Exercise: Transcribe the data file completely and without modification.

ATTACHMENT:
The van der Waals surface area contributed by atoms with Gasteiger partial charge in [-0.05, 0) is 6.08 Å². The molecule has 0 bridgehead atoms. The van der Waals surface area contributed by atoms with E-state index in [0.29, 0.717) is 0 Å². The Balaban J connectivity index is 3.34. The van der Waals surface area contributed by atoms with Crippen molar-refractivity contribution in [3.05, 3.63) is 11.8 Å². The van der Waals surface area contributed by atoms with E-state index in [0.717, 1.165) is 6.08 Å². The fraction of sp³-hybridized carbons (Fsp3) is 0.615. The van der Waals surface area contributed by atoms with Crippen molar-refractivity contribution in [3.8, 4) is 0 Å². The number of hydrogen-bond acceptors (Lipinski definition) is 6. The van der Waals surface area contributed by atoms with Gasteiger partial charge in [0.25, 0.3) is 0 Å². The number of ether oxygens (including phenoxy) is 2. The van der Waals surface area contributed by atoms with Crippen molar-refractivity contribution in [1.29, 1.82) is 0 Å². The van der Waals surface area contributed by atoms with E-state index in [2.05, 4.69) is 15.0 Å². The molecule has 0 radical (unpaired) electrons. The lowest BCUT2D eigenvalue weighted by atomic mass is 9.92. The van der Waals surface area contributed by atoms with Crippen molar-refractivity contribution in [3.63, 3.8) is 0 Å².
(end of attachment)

The van der Waals surface area contributed by atoms with Gasteiger partial charge in [-0.05, 0) is 6.08 Å². The molecule has 0 bridgehead atoms. The van der Waals surface area contributed by atoms with E-state index in [0.29, 0.717) is 0 Å². The Balaban J connectivity index is 3.34. The van der Waals surface area contributed by atoms with Crippen molar-refractivity contribution in [3.05, 3.63) is 11.8 Å². The van der Waals surface area contributed by atoms with E-state index in [0.717, 1.165) is 6.08 Å². The fraction of sp³-hybridized carbons (Fsp3) is 0.615. The van der Waals surface area contributed by atoms with Crippen molar-refractivity contribution in [3.8, 4) is 0 Å². The number of hydrogen-bond acceptors (Lipinski definition) is 6. The van der Waals surface area contributed by atoms with Gasteiger partial charge in [0.25, 0.3) is 0 Å². The number of ether oxygens (including phenoxy) is 2. The van der Waals surface area contributed by atoms with Crippen molar-refractivity contribution in [1.29, 1.82) is 0 Å². The van der Waals surface area contributed by atoms with E-state index in [2.05, 4.69) is 15.0 Å². The molecule has 0 radical (unpaired) electrons. The lowest BCUT2D eigenvalue weighted by atomic mass is 9.92. The van der Waals surface area contributed by atoms with Crippen molar-refractivity contribution in [3.63, 3.8) is 0 Å².